Hamilton Municipal Building. A federal Depression program aimed at relieving unemployment enabled Hamilton civic leaders to fulfill "a long-cherished dream" in 1935. The Hamilton Municipal Building at 20 High Street was dedicated Sunday, Nov. 24, 1935, and opened for business the next day. For more than 50 years, city affairs had been managed in a two-story brick structure built in 1839 as the Hamilton and Rossville Female Academy.
Starting in 1873, the Long and Allstatter Company operated a machine shop there while it built a new plant. The city took over the building in 1875. The city abandoned most of the old city hall in March 1928, moving the majority of functions to the former Ohio Casualty Company building on South Second Street near Ludlow Street. Only the police department and municipal court remained at the Monument Avenue and Market Street location.
June 28, 1933 -- just 12 days after passage of the National Industrial Recovery Act -- Hamilton City Council approved issuance of $425,000 in bonds as the city's 70 percent share of the cost of a new municipal building, estimated at about $555,765. The remainder was provided by the Public Works Administration, an arm of NIRA. Land costs were minimized when the city decided to build on a site that included the old city hall. Additional buildings along High Street -- extending east from Monument Avenue -- also were acquired. The low bid ($358,729) on the construction contract was submitted by the Boyajohn and Barr Company, Columbus, Ohio. After PWA approved the pact, demolition of the High Street properties started July 31, 1934. Local architects -- George Barkman, R. E. Smith, Frederick G. Mueller and Walter R. Hair -- cooperated on the project. "The new building is to be five stories in height, the first three stories to be over the entire ground area and the fourth and fifth floors to taper off toward the center of the building," said the Journal-News as work began. The building "will be 150 feet long east and west, and 120 feet wide, north and south." About 2,000 people attended the cornerstone ceremony Sunday, June 30, 1935.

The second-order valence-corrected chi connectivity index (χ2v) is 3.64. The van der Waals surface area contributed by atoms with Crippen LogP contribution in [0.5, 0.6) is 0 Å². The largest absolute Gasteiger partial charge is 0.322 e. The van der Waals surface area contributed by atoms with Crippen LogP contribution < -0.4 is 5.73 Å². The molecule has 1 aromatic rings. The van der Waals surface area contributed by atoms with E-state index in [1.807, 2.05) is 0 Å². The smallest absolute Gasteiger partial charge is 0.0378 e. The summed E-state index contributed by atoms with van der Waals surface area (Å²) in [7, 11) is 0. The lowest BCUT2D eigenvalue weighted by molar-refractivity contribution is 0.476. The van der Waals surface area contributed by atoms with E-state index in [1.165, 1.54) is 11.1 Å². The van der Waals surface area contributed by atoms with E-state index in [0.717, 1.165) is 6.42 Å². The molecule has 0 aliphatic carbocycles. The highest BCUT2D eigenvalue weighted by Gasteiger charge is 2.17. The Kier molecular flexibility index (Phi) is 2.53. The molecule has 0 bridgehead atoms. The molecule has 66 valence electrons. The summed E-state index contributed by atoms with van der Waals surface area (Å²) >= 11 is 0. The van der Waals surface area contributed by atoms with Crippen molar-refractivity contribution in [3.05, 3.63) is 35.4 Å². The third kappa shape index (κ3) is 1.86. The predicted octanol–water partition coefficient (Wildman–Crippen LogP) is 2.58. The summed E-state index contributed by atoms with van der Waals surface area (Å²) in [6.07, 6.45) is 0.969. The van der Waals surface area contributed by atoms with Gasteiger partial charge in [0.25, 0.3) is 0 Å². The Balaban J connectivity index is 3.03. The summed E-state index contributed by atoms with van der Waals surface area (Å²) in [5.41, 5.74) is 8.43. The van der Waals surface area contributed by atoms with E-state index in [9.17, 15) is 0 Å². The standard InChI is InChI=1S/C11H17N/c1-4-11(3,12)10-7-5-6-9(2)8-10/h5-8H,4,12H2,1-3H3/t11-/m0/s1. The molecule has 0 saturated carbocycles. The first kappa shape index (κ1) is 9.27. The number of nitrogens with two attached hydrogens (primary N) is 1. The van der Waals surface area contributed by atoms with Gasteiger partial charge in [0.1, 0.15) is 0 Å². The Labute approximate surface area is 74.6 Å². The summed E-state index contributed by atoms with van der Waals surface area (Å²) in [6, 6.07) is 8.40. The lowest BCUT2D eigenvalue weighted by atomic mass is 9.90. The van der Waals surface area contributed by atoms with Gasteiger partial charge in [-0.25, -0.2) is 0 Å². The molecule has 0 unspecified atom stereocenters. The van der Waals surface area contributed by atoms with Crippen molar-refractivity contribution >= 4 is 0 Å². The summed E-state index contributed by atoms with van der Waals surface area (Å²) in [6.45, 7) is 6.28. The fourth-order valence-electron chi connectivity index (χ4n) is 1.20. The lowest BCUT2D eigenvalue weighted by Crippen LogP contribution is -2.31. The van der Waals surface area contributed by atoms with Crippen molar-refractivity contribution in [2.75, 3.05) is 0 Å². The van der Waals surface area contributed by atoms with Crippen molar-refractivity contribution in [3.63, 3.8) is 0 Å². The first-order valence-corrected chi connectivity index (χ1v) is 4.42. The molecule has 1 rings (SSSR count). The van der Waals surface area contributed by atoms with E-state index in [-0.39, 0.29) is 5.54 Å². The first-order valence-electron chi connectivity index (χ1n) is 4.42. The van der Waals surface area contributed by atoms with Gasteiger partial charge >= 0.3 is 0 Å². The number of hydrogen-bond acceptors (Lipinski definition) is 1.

Speakers included Mayor Raymond H. Burke, Vice Mayor Leo Welsh and M. O. Burns, a Hamilton lawyer, as 31 items were placed in a copper box. The building was dedicated less than five months later. Lucian Kahn headed the committee, which included Mrs. Emil Olinger, J. Walter Wack, Charles Hosea, John M. Beeler, Dr. Merle Flenner, John W. Strange and Raymond R. Nardine.
Joining Kahn as speakers Nov. 24, 1935, were Augustus R. Hatton, dean of the political science department at Northwestern University, and Cincinnati Mayor Russell Wilson. More than 10,000 people toured the Ohio sandstone building that Sunday.
"Its beauty has been enhanced by the stone carvings, medallion and seal located near the several entrances," Kahn said of the structure, which cost $548,088 when completed. "Models of these were executed by our fellow townsman, Robert McCloskey, Kahn said. "This young sculptor has, with fine artistry, caught the spirit of civic growth from the days of the beginning to the present." (Within a few years, McCloskey would be an award-winning, world-renowned children's author and illustrator.) City offices and municipal court opened in the new building Monday, Nov. 25, and the first council meeting in new chambers was Wednesday evening, Dec. 4, 1935. Razing of the old city hall -- which sat on the driveway of the fire station in the new building -- started Nov. 27, and was completed Dec. 16, 1935.
Sixty years later, the Hamilton Municipal Building at 20 High Street is described as "one of only two Art Deco structures in the city in Walking Tours of Historic Hamilton, a guide published by the Greater Hamilton Convention and Visitors Bureau. The building interior features Italian and Belgian marbles.
The last city council meeting at 20 High Street was July 26, 2000. The first council meeting at 345 High Street was Aug. 9. City departments began moving from the 65-year building in June 2000. One Renaissance Center was dedicated Aug. 16, 2000. (See entry for One Renaissance Center.) In May 2003 a portion of the former municipal building reopened as the BizTech Center, a Butler County business incubator. Formally the Greater Hamilton Center for Business and Technology Inc., it is a partnership including the City of Hamilton, Butler County, the Greater Hamilton Chamber of Commerce and Fluor Fernald Community Reuse Organization.